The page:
UDA carry out brutal murder

The unionist paramilitary UDA has been accused of bludgeoning a man to death in an alleyway on Saturday.

Thomas Hollran lost his fight for life yesterday afternoon after he was set upon late on Saturday night as he walked to his sister’s house in the hardline loyalist Woodburn estate in Carrickfergus, County Antrim.

He was targeted yards from her home. Two teenagers later found him dying in an alleyway nearby.

So ferocious were the blows in-flicted on Mr Hollran that his sisters were advised against seeing him as he clung on to life in hospital.

Her brother had been forced to leave his home in the town months earlier after the UDA accused him of indecent exposure.

Mr Hollran, who was separated from his wife, had been living in a south Belfast hostel.


Three men were arrested today in connection with the murder of Lisa Dorrian last year.

Members of the unionist paramilitary LVF have been linked to the killing.

A police spokeswoman said two men aged 18 and one aged 23 were being questioned after graffiti identifying one of the main suspects in the murder was daubed on walls. The graffiti, which named one of the last men to see her alive, said: “Tell the police where Lisa’s body is and live.”


The former UDA leader in west Belfast, Johnny ‘Mad Dog’ Adair, has call for all loyalists to trust the IRA.

Adair said the unionist community should accept the IRA’s statement last July that its war is finished for good.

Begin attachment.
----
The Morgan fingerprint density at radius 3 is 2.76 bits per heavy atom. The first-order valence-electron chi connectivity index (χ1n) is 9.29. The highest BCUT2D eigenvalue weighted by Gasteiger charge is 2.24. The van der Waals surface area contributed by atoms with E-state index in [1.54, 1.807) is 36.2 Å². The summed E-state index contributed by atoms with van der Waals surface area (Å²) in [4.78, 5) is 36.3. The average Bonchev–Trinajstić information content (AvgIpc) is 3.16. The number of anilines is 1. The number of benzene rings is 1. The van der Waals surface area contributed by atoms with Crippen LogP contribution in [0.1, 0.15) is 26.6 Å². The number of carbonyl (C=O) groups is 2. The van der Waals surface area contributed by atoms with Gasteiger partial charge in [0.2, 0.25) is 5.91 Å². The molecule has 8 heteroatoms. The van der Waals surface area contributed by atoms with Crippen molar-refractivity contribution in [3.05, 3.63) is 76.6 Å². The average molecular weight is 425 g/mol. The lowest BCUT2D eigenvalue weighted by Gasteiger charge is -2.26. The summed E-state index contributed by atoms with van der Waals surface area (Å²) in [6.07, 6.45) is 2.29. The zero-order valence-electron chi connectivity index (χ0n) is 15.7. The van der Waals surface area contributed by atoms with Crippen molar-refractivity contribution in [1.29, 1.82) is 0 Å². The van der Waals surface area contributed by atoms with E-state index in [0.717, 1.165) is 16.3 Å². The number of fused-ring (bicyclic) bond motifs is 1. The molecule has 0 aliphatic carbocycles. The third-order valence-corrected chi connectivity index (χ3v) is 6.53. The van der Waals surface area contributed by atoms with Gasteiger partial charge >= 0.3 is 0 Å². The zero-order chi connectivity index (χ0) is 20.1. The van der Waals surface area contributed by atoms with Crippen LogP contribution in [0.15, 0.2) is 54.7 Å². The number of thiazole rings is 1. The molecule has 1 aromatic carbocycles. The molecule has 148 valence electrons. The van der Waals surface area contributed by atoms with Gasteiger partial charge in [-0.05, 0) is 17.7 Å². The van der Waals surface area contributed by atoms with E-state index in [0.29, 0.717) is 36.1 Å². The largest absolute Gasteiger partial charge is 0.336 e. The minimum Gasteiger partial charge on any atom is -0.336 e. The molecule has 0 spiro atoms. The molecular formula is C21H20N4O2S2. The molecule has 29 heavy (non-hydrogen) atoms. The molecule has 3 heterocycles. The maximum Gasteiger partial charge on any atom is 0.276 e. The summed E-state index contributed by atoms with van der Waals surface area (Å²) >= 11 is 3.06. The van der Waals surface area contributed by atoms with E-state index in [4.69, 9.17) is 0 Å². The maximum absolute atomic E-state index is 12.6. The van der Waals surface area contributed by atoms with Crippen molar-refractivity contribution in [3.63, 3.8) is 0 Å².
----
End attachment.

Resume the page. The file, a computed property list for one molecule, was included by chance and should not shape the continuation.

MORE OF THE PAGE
Speaking in exile from Scotland, he said he believed the IRA was sincere and had decommissioned almost all of its weapons. ‘I believe the IRA and their statement last July,’ he said. ‘Their armed struggle is over. I hate them, but I believe them when they say they are sincere. I believe them when they said they decommissioned their arms... they are sincere about the war being over.’

In an exclusive interview with The Observer, Adair was asked if unionists should share power with Sinn Féin at Stormont. ‘Absolutely. Why not? It’s time for politics, although our politicians have let the people down. I believe the war is over and the loyalist people should take what the IRA did very seriously. I fought the war against them, there’s nobody like myself and C company that had them on the run. But the IRA decommissioned, something they said they would never do. So the Protestant people should accept that,’ he replied.

On his former UDA comrades, Adair said that he did not think they had the capability to carry out their vow to hunt down and kill him.


Police investigating the alleged money-laundering activities of leading unionist paramilitary Andre Shoukri are understood to be probing claims that he siphoned off tens of thousands of pounds of ‘peace’ funding.

The 28-year-old UDA ‘brigadier’ was charged last November with money laundering, extortion and blackmail after a six-month investigation in north Belfast.

However, Shoukri has now been accused of misappropriating European Unionist peace funding from a paramilitary prisoners’ office.


Relatives of a Catholic man murdered by UDA hitman, Michael Stone, have shaken hands with the notorious killer during a meeting chaired by Nobel Peace Prize winner, Archbishop Desmond Tutu.

The brother and widow of 37-year-old, Dermot Hackett, who was shot dead by the UDA near Omagh, County Tyrone, in 1987, met Stone in a bid to find out the truth behind allegations in his autobiography that he did not murder the father of two.

Stone admitted to Sylvia and Roddy Hackett that he arranged Mr Hackett’s murder and said he would have “pulled the trigger” if he had been present.

The encounter took place at Ballywalter, in the Ards Peninsula, for a forthcoming BBC Two series called Facing The Truth which brings victims and perpetrators of violence in the conflict together for the first time.

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